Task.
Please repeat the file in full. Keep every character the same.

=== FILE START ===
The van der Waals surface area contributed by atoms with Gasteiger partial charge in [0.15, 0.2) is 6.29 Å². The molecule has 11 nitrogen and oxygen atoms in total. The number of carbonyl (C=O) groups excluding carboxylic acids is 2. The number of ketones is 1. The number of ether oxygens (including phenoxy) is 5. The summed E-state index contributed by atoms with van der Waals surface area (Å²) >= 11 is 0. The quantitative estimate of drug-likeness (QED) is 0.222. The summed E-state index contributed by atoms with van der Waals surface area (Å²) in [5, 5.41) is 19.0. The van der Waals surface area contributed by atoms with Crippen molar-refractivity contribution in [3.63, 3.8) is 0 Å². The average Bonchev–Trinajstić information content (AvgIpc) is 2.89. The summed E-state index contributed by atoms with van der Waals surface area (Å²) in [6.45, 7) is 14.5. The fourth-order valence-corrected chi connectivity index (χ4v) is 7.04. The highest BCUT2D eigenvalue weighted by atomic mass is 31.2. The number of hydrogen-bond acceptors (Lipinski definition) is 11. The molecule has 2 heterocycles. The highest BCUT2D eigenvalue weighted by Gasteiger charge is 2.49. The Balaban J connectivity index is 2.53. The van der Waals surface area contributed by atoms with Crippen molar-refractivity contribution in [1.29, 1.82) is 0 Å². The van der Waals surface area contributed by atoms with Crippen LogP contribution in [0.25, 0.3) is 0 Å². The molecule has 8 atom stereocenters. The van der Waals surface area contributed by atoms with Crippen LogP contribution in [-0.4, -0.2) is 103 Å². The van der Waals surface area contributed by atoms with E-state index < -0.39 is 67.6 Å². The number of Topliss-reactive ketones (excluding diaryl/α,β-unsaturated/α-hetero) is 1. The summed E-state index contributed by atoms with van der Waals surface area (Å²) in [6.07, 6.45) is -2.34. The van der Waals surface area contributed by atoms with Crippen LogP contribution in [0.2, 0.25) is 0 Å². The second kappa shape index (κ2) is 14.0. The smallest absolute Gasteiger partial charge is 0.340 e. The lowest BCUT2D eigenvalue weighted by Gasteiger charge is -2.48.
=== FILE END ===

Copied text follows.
The van der Waals surface area contributed by atoms with Gasteiger partial charge in [0.15, 0.2) is 6.29 Å². The molecule has 11 nitrogen and oxygen atoms in total. The number of carbonyl (C=O) groups excluding carboxylic acids is 2. The number of ketones is 1. The number of ether oxygens (including phenoxy) is 5. The summed E-state index contributed by atoms with van der Waals surface area (Å²) >= 11 is 0. The quantitative estimate of drug-likeness (QED) is 0.222. The summed E-state index contributed by atoms with van der Waals surface area (Å²) in [5, 5.41) is 19.0. The van der Waals surface area contributed by atoms with Crippen molar-refractivity contribution in [3.63, 3.8) is 0 Å². The average Bonchev–Trinajstić information content (AvgIpc) is 2.89. The summed E-state index contributed by atoms with van der Waals surface area (Å²) in [6.45, 7) is 14.5. The fourth-order valence-corrected chi connectivity index (χ4v) is 7.04. The highest BCUT2D eigenvalue weighted by atomic mass is 31.2. The number of hydrogen-bond acceptors (Lipinski definition) is 11. The molecule has 2 heterocycles. The highest BCUT2D eigenvalue weighted by Gasteiger charge is 2.49. The Balaban J connectivity index is 2.53. The van der Waals surface area contributed by atoms with Crippen molar-refractivity contribution in [1.29, 1.82) is 0 Å². The van der Waals surface area contributed by atoms with Crippen LogP contribution in [0.25, 0.3) is 0 Å². The molecule has 8 atom stereocenters. The van der Waals surface area contributed by atoms with Crippen LogP contribution in [-0.4, -0.2) is 103 Å². The van der Waals surface area contributed by atoms with E-state index < -0.39 is 67.6 Å². The number of Topliss-reactive ketones (excluding diaryl/α,β-unsaturated/α-hetero) is 1. The summed E-state index contributed by atoms with van der Waals surface area (Å²) in [6.07, 6.45) is -2.34. The van der Waals surface area contributed by atoms with Crippen LogP contribution in [0.2, 0.25) is 0 Å². The second kappa shape index (κ2) is 14.0. The smallest absolute Gasteiger partial charge is 0.340 e. The lowest BCUT2D eigenvalue weighted by Gasteiger charge is -2.48.